If you're like me, you want to build wealth for life by beating the market. You want to stay ahead of the masses who stash their money in savings accounts (gasp!), bonds, and even index funds. You certainly don't want to lose to them. There's no feeling worse than knowing you'd be doing better by doing nothing.

But you take on the risk of losing to the market if you stash substantial portions of your hard-earned dollars in non-dividend payers, underperformers, or, worst of all, non-dividend-paying underperformers. Because when your investment dollars stagnate, even the lowly T-bill will take you to the woodshed.

The greatest growth is fueled by dividends
Master investors like former Vanguard Windsor Fund manager John Neff knew that a solid dividend payer was a lifelong investment. During his 32 years at the helm, Neff beat the market by more than three percentage points each year on the back of dividends. That's a true dividend dynasty -- and you can build one, too.

Building your dividend dynasty
has been one of the market's best-performing stocks, up nearly 100,000% since its IPO. And it's been paying and increasing its dividend ever since it first declared one in 1974. That's proof positive that a dividend doesn't hamper growth.

Another great long-term investment has been PPG Industries (NYSE:PPG), which has paid a dividend every year since 1899, and has increased its payment every year since 1971. And then there's McDonald's (NYSE:MCD), a company with almost 60 years of history, which started paying a dividend in 1976. In the past three years of its more than three decades paying dividends, McDonald's has nearly doubled its payout.

The dividends in these examples did two things. First, they put real money into shareholders' pockets. Not promises, but cold hard cash. They also indicated that management was confident that its business models were generating substantial amounts of cash.

Twenty years ago, these companies could have been the foundation of your dividend dynasty -- a source of financial security for you and your family for years to come. Former Microsoft CFO John Connors expressed it best when he said, "Declaring a dividend demonstrates the board's confidence in the company's long-term growth opportunities and financial strength."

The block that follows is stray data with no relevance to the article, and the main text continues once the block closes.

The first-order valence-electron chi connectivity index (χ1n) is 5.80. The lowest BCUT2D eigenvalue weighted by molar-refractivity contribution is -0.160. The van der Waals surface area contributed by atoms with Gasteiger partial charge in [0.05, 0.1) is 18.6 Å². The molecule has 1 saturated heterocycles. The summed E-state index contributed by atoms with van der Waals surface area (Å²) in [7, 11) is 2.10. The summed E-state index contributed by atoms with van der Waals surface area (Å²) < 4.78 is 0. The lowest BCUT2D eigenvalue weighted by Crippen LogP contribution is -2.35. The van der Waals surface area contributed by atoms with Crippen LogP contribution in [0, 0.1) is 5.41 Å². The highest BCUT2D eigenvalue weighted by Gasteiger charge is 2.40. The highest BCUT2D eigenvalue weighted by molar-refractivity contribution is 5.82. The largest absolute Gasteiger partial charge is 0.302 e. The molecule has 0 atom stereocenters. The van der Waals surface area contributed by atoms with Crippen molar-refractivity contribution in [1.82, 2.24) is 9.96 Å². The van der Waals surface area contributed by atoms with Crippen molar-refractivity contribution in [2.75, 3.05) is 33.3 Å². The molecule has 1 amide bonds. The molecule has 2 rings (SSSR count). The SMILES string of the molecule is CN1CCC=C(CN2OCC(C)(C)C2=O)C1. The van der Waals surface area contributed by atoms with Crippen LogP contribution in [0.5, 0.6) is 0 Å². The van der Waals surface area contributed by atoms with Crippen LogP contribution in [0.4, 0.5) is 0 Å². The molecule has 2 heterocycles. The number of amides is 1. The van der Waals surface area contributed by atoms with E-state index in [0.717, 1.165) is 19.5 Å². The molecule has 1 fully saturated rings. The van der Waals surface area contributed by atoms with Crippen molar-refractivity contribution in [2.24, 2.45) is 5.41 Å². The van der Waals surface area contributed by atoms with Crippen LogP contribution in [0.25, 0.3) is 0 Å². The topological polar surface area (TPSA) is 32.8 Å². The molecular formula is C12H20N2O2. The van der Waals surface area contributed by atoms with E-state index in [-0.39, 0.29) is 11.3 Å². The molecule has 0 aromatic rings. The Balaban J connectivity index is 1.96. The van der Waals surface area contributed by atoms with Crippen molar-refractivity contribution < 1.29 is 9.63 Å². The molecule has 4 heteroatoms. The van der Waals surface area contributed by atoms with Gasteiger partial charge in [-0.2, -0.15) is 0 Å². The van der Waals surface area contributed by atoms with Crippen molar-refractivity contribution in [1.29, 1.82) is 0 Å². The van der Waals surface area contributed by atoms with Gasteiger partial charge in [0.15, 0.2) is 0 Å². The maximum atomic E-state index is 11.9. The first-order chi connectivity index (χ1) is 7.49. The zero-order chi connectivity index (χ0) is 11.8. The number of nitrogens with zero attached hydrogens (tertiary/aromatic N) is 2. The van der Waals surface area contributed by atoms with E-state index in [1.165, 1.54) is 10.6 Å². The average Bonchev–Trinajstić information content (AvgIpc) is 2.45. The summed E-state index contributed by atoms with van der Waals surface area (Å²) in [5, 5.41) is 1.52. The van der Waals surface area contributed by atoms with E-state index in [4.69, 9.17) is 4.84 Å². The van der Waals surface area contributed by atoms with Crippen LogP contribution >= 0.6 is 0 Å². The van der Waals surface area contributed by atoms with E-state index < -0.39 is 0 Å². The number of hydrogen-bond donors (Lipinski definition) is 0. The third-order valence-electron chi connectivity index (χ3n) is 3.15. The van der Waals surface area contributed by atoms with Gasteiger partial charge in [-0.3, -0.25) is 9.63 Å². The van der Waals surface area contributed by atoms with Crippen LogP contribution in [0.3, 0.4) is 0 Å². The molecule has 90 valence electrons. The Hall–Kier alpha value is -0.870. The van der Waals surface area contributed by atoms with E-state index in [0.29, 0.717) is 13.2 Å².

The secret to success
It may shock you to hear that the best stocks are not always those with the best products, the biggest revenues, or even the largest profits. The best investment opportunities create maximum shareholder value. You'll find amazing winners among unknown payers such as Income Investor recommendation South Jersey Industries (NYSE:SJI). The boring old natural gas company has returned more than 18% per year over the past 10 years. Compare that performance with that of such big-name non-payers as Sanmina-SCI (NASDAQ:SANM), Powerwave Technologies (NASDAQ:PWAV), or even behemoth Corning (NYSE:GLW), which after many years of paying shareholders suspended its dividend in 2001 (though it's worth noting that the company reinstated a quarterly payment this past summer). These three tech companies haven't offered the same returns, yet have been far more volatile.

A company with steadily rising earnings per share, limited dilution, manageable debt, and a consistent ability to deploy capital and use its assets effectively will lead investors to the richest treasure of all: cold hard cash.

The cornerstones of tomorrow's dynasty
The stocks of tomorrow's dividend dynasty aren't just paying substantial yields. If that were the case, everybody and his broker would be building one. Tomorrow's dividend dynasties are like National City -- both dividend and capital-gains growth opportunities. That means they're:

  1. Underfollowed
  2. Undervalued
  3. Underappreciated
  4. Committed to creating shareholder value

Search for these traits, and don't ignore boring industries -- utilities, insurers, consumer products, banks -- or even foreign countries. That's how James Early and Andy Cross do it, and their subscribers are beating the market by five percentage points, with less volatility and business risk.

To view their favorite income stocks, enjoy a free 30-day trial of Motley Fool Income Investor.

This article was originally published on June 29, 2005. It has been updated.

Tim Hanson does not own shares of any company mentioned. PPG Industries is an Income Investor recommendation. Wal-Mart and Microsoft are Motley Fool Inside Value recommendations. No Fool is too cool for disclosure.